Building peace in the minds of men and women

Science and mankind; Nobel Prize winners' Round Table

In general there are now two groups of people in the world: those full of hope but living in poverty and those enjoying prosperity yet haunted by fear of the future. Perhaps science will furnish the means to break this hellish circle ... If we are rational, if we achieve freedom through science, then, carried onward by it, we may perhaps taste the pleasures of culture, promised to all men yet still far from accessible to ali. This thought itself should be U:ke an open rwound to us for we could never, without a pang of conscience, take pleasure in even the finest of cultural things while knowing that there are millions of men and women in the world who suffer from hunger." 

In these words, Professor Gaston Berger, the eminent French psychologist, concisely summed up the problem and the promise of science and society in our day. Professor Berger, who has been called "a bridge-builder between the social sciences and the exact sciences " was participating in the International Round Table of world­renowned scientists which recently debated the vital question, "Man and Scientific and Technical Progress," in Unesco's new headquarters in Paris.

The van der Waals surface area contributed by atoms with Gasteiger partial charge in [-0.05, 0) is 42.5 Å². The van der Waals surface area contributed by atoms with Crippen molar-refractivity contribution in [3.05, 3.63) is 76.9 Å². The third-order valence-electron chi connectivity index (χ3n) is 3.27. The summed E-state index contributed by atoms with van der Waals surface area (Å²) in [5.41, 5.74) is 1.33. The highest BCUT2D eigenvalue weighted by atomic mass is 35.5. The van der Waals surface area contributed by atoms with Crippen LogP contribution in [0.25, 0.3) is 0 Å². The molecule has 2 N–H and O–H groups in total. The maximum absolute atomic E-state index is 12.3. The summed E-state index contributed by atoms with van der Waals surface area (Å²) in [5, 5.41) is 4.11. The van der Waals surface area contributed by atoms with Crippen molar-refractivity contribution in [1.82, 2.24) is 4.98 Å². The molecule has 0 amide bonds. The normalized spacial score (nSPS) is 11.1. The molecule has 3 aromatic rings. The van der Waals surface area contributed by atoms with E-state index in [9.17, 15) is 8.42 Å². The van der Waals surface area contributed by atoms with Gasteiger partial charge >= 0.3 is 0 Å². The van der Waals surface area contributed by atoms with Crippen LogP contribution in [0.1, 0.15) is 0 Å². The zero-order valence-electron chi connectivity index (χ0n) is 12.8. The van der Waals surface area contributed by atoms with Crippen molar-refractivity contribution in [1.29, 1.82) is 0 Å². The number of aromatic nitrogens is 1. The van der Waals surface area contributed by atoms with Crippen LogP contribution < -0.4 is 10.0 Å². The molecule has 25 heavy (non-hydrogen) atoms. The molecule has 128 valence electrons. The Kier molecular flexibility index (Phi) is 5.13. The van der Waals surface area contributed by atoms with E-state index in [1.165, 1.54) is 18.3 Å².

"Unesco," Professor Berger told the audience in the great Conference Hall, "is far more than an organlzation whose job it is to provide technical and financia! aid for a certain number of scientiflc, educational and cultural projects. Unesco must stimulate the efforts of others bring about meetings, can up new ideas. In a world of constant change it must be in the vanguard of research and invention. And in the same world, restless, disturbed and fearful, it lknows too that it must be a pillar of great moral strength. 

"To justify the hopes that men place in it, Unesco keeps a double goal in view. It can and must turn to the most eminent men in every field, yet it must never forget that it is at the service of all men: on the one hand the scientists, artists, rwriters and great teachers· on the other, the immense numbers of men and women who aspire to :knowledge, who have a right to culture and who must be given access to education. Between the two Unesco lays down its bridges."

Today, technology and its creations are no longer the exclusive realm of engineers and industrialists. They are part · of the everyday scene, of immediate concern to ali of us. How are men and women to adjust themselves to the impact of science and technology on their lives? 

Educational programmes · and broad campaigns pub­licizing the work of scientists and technologists could do much to make the ever-expanding frontiers of scientific knowJedge seem less remote. And the value of a broad appraisal such as that made at the Unesco Round Table lies in its ability to bring into perspective for the man-in­the-street the vast new rworld which the triumphs of science and technology are creating for him. That too is the purpose of this issue of The Unesco Courier entirely devoted to the debates of the great scientists at the International Round Table. 

Read this issue. Download the PDF.

February 1959